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Film Review: Say Your Prayers

Reviewer: Richard Maguire

Writer and Director: Harry Michell

This new British comedy begins like a horror film and might have you spilling your microwave popcorn in what must surely be one of the earliest scares in any movie this century. Mildly absurdist, Say Your Prayers follows two inept assassins targeting a controversial atheist author at Ilkley’s Literary Festival in Yorkshire. Harry Michell’s film is never as funny as it wants to be, but it does have a certain quirky charm.

This charm is down largely to its lead star, Harry Melling, who plays Tim, a sensitive soul and an unlikely hitman. He has come with his brother to the Yorkshire town in order to kill the author of God Awful, a new book that seeks to prove that God, no matter your religion, does not exist. His brother is only a little more skilled in Christian Jihadi than he is but Vic is always prepared to get down on his knees and pray. The brothers bumble through their mission mistaking their target and killing an innocent man, but they not troubled by remorse, and step up their plans to find the right man.

It becomes clear that the two boys don’t really have the wherewithal or passion to carry out their assignment and so it comes as no surprise when Derek Jacobi appears as a cunning priest. While all the other characters overplay their eccentricities for comedic effect, Jacobi plays it deadly straight, and plainly is the co-villain in this piece. The other is the author, played by Roger Allam, smug and condescending. Also included in the starry cast is Anna Maxwell Martin, who plays the foul-mouthed and politically incorrect detective trying to stop the murders in her little town. This may not be Maxwell Martin’s best role, as she pushes her character’s grotesqueness to such ludicrous levels that we quickly stop believing in her.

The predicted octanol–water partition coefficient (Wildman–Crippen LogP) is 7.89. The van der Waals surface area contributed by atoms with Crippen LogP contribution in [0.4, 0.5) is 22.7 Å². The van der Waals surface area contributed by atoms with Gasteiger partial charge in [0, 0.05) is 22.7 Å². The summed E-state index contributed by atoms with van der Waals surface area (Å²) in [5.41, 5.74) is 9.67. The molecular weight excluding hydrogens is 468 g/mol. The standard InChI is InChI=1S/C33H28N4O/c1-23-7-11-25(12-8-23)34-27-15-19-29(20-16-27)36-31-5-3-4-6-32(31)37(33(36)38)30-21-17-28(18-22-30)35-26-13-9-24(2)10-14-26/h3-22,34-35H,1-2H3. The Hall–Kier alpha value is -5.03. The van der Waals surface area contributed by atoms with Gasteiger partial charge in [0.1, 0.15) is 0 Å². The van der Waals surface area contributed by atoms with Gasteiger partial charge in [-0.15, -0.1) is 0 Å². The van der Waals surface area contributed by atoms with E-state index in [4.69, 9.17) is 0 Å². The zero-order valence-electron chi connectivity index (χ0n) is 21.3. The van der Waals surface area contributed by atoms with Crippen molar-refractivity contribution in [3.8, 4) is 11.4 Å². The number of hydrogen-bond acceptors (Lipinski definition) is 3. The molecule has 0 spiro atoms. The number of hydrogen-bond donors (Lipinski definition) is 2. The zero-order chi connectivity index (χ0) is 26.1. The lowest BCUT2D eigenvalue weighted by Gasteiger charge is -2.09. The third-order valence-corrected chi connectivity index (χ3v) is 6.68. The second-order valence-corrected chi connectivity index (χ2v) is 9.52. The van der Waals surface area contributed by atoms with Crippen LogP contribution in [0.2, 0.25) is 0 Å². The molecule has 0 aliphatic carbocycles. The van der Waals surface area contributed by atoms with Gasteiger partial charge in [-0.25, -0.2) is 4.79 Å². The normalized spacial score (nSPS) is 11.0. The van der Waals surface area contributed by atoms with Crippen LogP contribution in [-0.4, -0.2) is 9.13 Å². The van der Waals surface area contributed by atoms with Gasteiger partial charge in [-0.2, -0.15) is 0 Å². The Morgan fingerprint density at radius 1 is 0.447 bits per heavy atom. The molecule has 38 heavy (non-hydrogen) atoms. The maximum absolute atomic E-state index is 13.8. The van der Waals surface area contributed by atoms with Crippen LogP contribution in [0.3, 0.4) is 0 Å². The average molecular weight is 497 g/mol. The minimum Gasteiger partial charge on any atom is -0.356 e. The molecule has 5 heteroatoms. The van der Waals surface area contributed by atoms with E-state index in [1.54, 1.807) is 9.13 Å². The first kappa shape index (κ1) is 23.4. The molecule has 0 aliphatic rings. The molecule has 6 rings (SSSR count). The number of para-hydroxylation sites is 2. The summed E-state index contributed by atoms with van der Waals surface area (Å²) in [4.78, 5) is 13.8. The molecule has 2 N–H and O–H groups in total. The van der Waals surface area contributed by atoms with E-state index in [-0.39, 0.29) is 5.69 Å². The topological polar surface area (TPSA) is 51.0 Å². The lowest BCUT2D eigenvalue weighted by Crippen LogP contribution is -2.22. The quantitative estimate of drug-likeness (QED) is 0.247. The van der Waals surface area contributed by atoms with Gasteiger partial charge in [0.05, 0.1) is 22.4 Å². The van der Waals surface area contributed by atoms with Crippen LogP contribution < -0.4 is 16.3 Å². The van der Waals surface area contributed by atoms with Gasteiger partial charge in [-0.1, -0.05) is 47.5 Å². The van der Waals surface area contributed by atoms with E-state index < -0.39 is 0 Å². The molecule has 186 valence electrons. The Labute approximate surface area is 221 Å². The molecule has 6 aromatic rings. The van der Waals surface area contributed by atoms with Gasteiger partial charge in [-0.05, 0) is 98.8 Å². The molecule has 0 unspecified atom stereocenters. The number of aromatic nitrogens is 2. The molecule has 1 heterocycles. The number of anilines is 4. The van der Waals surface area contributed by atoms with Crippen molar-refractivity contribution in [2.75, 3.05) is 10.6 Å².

Also foul-mouthed is Vic, Tim’s brother, but Tom Brooke is able to give him a certain fragility and humility, and proof of his abusive childhood exists in his flinches from the priest’s threats. He and his brother, despite their murderous intent, are decent people when compared to the others around them. Their relationship holds this film together.

The numerous appearances of the male choir which provide the soundtrack does begin to grate after a while, but it’s evidence of Michell’s originality and it does help to make this film feel particularly English, and Screen Yorkshire, who helped finance the movie, will undoubtedly be pleased with the result. But rather than Michell’s film, it really belongs to Harry Melling and after appearing as Dudley Dursley in the Harry Potter films this should be a breakout role for him.

Released on demand on 28 September 2020

The Reviews Hub Score

Quirky charm

User Rating: 3.55 ( 1 votes)

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The Reviews Hub London is under the editorship of John Roberts.The Reviews Hub was set up in 2007. Our mission is to provide the most in-depth, nationwide arts coverage online.

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